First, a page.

I get a lot of questions from people asking how they can become a book editor or proofreader. These questions are often about how to get started, and how to find work. It can be difficult to know where to begin, and the amount of information out there is overwhelming to say the least! I thought I’d write this blog post to help anyone who is looking to set up their own editorial business, taking on authors and publishing companies as clients.
Disclaimer: This post is based heavily on my own experiences and focuses on being a self-employed editor and starting an editorial business. No two people – and no two business owners – are the same. What worked for me might not work for you. It’s difficult to give specific advice because your circumstances will be unique to you. Adapt this advice if you need to, and if something doesn’t work for you, don’t be afraid to try something new.
I want to become a book editor! Where do I start? What qualifications do I need? How do I get experience? How do I find clients?
I’ll cover all these questions as best I can. Let’s go!
Learn to edit – Training and qualifications
If you want to become a book editor, it goes without saying that you’ll need to learn how to do the job properly. My own “training” if you like started with my degree in English and Creative Writing, and my years of experience reading and writing fiction. That gave me a solid foundation for working as an editor, which I built upon with other editing courses.
But you don’t need a degree in those subjects. Plenty of editors have different degrees or no degree at all. The most important thing is that you get some form of editorial training so you know what you’re doing. It’s no good hanging up your shingle as an editor if you don’t know how to edit, because that can lead to a bad reputation and a lot of unhappy clients.
Training can come in many forms. There are widely respected courses available that you can do. The two providers I recommend are:
I’ve done courses with both of these institutions, and they are excellent and well-regarded by publishers in the UK. If you want to work with publishing houses directly you will need courses like this to show them that you know your stuff. Other course and training providers include:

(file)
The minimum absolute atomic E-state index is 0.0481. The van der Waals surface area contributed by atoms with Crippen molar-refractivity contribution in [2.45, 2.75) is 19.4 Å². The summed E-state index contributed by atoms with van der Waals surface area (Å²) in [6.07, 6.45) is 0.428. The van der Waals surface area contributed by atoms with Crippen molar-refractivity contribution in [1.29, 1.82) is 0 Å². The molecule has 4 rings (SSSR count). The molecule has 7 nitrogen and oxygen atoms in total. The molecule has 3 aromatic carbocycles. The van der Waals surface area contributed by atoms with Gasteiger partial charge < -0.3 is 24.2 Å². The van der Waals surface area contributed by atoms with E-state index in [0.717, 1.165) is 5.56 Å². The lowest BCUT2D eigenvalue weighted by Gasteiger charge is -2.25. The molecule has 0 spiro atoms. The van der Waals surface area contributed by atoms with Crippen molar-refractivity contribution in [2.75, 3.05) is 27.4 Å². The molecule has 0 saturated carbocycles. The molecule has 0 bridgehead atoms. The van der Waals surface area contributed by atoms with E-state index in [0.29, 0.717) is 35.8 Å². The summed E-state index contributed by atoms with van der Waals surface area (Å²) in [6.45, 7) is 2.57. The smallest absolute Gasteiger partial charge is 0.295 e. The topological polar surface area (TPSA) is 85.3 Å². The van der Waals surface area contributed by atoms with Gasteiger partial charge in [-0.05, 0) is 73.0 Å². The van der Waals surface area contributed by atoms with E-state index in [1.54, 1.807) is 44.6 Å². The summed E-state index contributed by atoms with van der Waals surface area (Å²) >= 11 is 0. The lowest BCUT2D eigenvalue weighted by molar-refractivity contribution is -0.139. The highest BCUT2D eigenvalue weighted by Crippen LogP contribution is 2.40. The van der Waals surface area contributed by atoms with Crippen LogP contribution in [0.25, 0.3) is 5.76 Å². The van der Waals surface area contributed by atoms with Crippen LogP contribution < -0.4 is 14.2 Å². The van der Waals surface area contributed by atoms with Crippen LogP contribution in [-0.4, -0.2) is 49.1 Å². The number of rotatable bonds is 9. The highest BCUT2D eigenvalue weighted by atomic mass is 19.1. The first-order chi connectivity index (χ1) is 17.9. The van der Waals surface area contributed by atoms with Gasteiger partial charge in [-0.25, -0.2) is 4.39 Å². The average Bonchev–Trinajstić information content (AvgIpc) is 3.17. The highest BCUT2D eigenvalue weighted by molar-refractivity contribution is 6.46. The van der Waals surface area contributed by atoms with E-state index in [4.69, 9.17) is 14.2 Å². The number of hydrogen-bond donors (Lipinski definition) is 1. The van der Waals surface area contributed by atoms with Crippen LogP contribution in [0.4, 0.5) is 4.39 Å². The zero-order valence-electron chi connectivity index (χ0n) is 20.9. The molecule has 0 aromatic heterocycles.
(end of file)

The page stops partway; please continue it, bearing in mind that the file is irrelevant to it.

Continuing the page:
- ACES: The Society for Editing (international)
- Editors Canada
- The Editorial Freelancers Association (US)
- Sophie Playle’s developmental editing theory and developmental editing in practice
When choosing your training courses, think carefully about the type of editing you want to do, and also your preferred specialisms. Do you just want to proofread, or do you want to offer developmental editing? Do you want to be a copyeditor? Would you like to work on fiction? Courses tend to be focused on one area of editing (such as Sophie Playle’s developmental editing courses for fiction). Choose your courses mindfully. There will be room to expand your offerings later if you want to.
If you can get on-the-job training in some way, this can be a big help. For example, when I was at university, I worked for the student newspaper and learnt about style guides. When I graduated, I took on a job proofreading IT content and then textbooks, and I was trained by senior editors. This isn’t an option for everyone, though, and these job opportunities are hard to come by. This is where mentoring schemes, like the one offered by the CIEP, can come in – although do be aware that most of these schemes cost money.
There are also ways that you can learn by yourself. Reference books will be essential to you and you’ll use them throughout your career. Start by learning the basics of some styles guides, such as The Chicago Manual of Style for US English, or New Hart’s Rules for UK English. Read books about being a good editor. If you want to copyedit, I recommend Butcher’s Copyediting. If you’re interested in working with fiction, Self-Editing for Fiction Writers by Renni Browne and Dave King is a must-have.
Read – a lot
It goes without saying that if you want to become a book editor, you need to read. If you want to edit and work with books all day, but you don’t read, then I’d be wondering why!
It’s especially important to read widely in the genres and/or age categories you want to edit. This is how you get to know the conventions of that genre. Read as much as you can get your hands on!